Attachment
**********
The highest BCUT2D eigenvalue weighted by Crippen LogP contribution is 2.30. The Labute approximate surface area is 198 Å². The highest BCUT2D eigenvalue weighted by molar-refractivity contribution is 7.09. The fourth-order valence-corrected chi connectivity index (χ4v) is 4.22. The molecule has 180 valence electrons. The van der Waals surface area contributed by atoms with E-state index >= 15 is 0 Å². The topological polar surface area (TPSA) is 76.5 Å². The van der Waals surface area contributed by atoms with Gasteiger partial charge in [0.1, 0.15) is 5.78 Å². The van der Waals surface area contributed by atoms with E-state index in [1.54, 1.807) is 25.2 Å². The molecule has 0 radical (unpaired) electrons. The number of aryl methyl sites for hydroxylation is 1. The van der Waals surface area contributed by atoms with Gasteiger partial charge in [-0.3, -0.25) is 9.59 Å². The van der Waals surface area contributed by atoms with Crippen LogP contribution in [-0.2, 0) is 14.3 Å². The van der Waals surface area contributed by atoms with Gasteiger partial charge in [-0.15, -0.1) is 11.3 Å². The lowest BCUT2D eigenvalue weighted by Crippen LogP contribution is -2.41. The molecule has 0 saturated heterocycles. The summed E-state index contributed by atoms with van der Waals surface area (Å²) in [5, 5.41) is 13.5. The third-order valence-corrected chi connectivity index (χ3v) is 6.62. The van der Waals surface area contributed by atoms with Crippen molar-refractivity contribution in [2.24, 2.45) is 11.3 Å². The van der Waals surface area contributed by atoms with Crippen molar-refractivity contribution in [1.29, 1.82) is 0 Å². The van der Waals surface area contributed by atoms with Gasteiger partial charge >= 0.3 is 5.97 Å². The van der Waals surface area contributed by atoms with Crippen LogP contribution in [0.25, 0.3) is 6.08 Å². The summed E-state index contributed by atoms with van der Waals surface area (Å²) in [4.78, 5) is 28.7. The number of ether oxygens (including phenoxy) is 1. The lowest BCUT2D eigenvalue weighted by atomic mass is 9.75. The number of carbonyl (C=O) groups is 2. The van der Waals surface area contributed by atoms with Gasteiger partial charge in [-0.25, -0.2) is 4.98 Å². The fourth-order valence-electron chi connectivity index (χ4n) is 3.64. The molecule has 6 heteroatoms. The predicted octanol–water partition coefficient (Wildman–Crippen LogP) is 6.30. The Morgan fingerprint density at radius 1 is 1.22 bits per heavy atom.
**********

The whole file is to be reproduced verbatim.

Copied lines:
The highest BCUT2D eigenvalue weighted by Crippen LogP contribution is 2.30. The Labute approximate surface area is 198 Å². The highest BCUT2D eigenvalue weighted by molar-refractivity contribution is 7.09. The fourth-order valence-corrected chi connectivity index (χ4v) is 4.22. The molecule has 180 valence electrons. The van der Waals surface area contributed by atoms with E-state index >= 15 is 0 Å². The topological polar surface area (TPSA) is 76.5 Å². The van der Waals surface area contributed by atoms with Gasteiger partial charge in [0.1, 0.15) is 5.78 Å². The van der Waals surface area contributed by atoms with E-state index in [1.54, 1.807) is 25.2 Å². The molecule has 0 radical (unpaired) electrons. The number of aryl methyl sites for hydroxylation is 1. The van der Waals surface area contributed by atoms with Gasteiger partial charge in [-0.3, -0.25) is 9.59 Å². The van der Waals surface area contributed by atoms with Crippen LogP contribution in [-0.2, 0) is 14.3 Å². The van der Waals surface area contributed by atoms with Gasteiger partial charge in [-0.15, -0.1) is 11.3 Å². The lowest BCUT2D eigenvalue weighted by Crippen LogP contribution is -2.41. The molecule has 0 saturated heterocycles. The summed E-state index contributed by atoms with van der Waals surface area (Å²) in [5, 5.41) is 13.5. The third-order valence-corrected chi connectivity index (χ3v) is 6.62. The van der Waals surface area contributed by atoms with Crippen molar-refractivity contribution in [2.24, 2.45) is 11.3 Å². The van der Waals surface area contributed by atoms with Crippen molar-refractivity contribution in [1.29, 1.82) is 0 Å². The van der Waals surface area contributed by atoms with Gasteiger partial charge >= 0.3 is 5.97 Å². The van der Waals surface area contributed by atoms with Crippen LogP contribution in [0.25, 0.3) is 6.08 Å². The summed E-state index contributed by atoms with van der Waals surface area (Å²) in [4.78, 5) is 28.7. The number of ether oxygens (including phenoxy) is 1. The lowest BCUT2D eigenvalue weighted by atomic mass is 9.75. The number of carbonyl (C=O) groups is 2. The van der Waals surface area contributed by atoms with Gasteiger partial charge in [-0.25, -0.2) is 4.98 Å². The fourth-order valence-electron chi connectivity index (χ4n) is 3.64. The molecule has 6 heteroatoms. The predicted octanol–water partition coefficient (Wildman–Crippen LogP) is 6.30. The Morgan fingerprint density at radius 1 is 1.22 bits per heavy atom.